David Byrne begins his new book “How Music Works” with an insight that has dawned on him slowly during his glittering career: “context largely determines what is written, painted, sculpted, sung, or performed.” While ideas, personality and passion are very much at the heart of the making, for something to feel and be recognized as creative depends as much on external factors – the space, the performance, the audience, the feedback, the size, the shape, the mood and so on. Furthermore, so much depends on the internal and external being connected – where creators (be they musicians, artists, chefs, choreographers and so on) and their audiences (collectors, buyers, fans, readers, etc.) are intermeshed in terms of their influence on each other and the creative ideas they generate, share and mold. This seems ever more so, now that social media and the internet have become the glue that binds them; where tweets, blogs, reviews, likes, thumbs up or, if you get unlucky, thumbs down, are the pervasive currency of influence. The flipside of all this online activity is that there are more opportunities for public recognition – which could also mean there are more chances for all of us to get our creative acts acknowledged and appreciated. Well maybe.
Creativity is very much an aspiration we all have and want more of – whether it is at work or in our dreams. But we can’t all be the next Pablo Picasso, Michel Roux, Vaslav Nijinsky or Albert Einstein. A few of us will succeed in becoming famous but most of us will remain on the sidelines.
So what does it take to be more creative – especially for those who have had it beaten out of them at school and any vestige stifled at work? It is hard being creative when pouring over a spreadsheet, unless that is, you are into creative accounting. And therein lies the rub. You have to contravene rules and norms, think the non-obvious and dare to cross boundaries – which many of us find difficult to do.
To help break free from convention one can look to the wisdom of others. There is a plethora of self-help books on creativity vying for our attention on Amazon and piled high in secondhand bookshops. Many are uplifting, positive and easy to read. One I just skimmed through, claimed that it could “help you become an everyday creative person” and in doing so “help you instinctively solve problems more easily, see the world as a richer place and enjoy life more” (Maisel, 2000). Moreover, through unleashing your hidden creativity you will be able to write more deeply and more frequently. “Whatever you do, creativity helps you do it better.” No wonder we crave for more. Just imagine…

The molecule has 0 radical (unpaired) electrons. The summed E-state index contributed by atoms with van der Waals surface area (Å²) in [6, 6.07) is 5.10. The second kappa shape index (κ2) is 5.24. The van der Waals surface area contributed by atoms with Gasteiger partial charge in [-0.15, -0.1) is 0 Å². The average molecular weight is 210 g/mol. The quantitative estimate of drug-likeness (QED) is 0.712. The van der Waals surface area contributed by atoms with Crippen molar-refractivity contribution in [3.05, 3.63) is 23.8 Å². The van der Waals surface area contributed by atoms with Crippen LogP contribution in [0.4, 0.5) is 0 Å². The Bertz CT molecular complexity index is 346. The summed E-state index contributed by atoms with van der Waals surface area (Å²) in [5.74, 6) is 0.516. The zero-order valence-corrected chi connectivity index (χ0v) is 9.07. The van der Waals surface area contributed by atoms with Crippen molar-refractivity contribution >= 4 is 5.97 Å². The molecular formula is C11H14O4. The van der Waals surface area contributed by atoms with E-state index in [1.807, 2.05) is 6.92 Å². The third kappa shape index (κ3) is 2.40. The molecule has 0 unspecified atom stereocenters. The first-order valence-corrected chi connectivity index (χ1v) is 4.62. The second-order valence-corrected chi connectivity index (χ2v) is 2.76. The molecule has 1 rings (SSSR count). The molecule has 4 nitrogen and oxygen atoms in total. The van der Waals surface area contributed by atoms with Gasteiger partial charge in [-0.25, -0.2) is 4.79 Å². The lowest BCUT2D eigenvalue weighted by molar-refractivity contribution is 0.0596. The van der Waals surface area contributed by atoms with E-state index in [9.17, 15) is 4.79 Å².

But how? Deep and more seem to be at the heart of this pop psychology wisdom. We need to start being deeper, more mindful, connecting more with our inner and outer selves, being more ambitious and letting our guard down more often. Some even go so far as saying loving yourself more will help release the creative juices. I’ve always been deeply suspicious of these kinds of pearls of wisdom. They are a little cheesy and rather huggy-Californian – especially for those of us who are a tad reticent or introverted in feeling.
Maybe the secret is in the doing, not in the feeling or the knowing, and then in the selecting, embellishing and regaling. And maybe we can just be a little more creative – not through having to be deeper or trying harder – but through observing and trying out new ways of engaging with the world and people – such as being a little impish at times. And maybe one does not have to think that being creative is about accomplishing that big thing you’ve always wanted – like writing a great novel, starting to paint again or learning to play an instrument but one can be creative in conversation, in friendship and in deciding what to eat, wear and try out each day. Instead of asking someone what ‘they do’ on first meeting try asking them something unexpected such as what was the funniest/embarrassing/craziest thing they have done that they dare to share with you. That becomes the conversation turner and you never know where it might lead.
David Byrne (2012) How Music Works
Eric Maisel (2000) The Creativity Book